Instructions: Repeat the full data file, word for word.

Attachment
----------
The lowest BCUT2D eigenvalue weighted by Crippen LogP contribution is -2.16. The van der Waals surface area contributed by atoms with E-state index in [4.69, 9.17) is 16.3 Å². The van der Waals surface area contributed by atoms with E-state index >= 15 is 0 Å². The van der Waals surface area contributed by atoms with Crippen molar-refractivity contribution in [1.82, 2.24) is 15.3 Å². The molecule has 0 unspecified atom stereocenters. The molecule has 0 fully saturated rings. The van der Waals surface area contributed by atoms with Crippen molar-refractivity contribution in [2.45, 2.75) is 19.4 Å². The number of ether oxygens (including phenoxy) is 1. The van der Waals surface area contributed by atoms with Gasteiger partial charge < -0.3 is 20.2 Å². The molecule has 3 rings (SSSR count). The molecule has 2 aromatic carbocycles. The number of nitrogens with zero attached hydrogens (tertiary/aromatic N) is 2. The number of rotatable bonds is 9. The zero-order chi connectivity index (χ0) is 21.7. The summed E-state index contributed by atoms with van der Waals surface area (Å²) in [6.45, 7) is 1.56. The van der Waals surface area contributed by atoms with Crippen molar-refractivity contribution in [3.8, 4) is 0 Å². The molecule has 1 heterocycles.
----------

The lowest BCUT2D eigenvalue weighted by Crippen LogP contribution is -2.16. The van der Waals surface area contributed by atoms with E-state index in [4.69, 9.17) is 16.3 Å². The van der Waals surface area contributed by atoms with E-state index >= 15 is 0 Å². The van der Waals surface area contributed by atoms with Crippen molar-refractivity contribution in [1.82, 2.24) is 15.3 Å². The molecule has 0 unspecified atom stereocenters. The molecule has 0 fully saturated rings. The van der Waals surface area contributed by atoms with Crippen molar-refractivity contribution in [2.45, 2.75) is 19.4 Å². The number of ether oxygens (including phenoxy) is 1. The van der Waals surface area contributed by atoms with Gasteiger partial charge < -0.3 is 20.2 Å². The molecule has 3 rings (SSSR count). The molecule has 2 aromatic carbocycles. The number of nitrogens with zero attached hydrogens (tertiary/aromatic N) is 2. The number of rotatable bonds is 9. The zero-order chi connectivity index (χ0) is 21.7. The summed E-state index contributed by atoms with van der Waals surface area (Å²) in [6.45, 7) is 1.56. The van der Waals surface area contributed by atoms with Crippen molar-refractivity contribution in [3.8, 4) is 0 Å². The molecule has 1 heterocycles.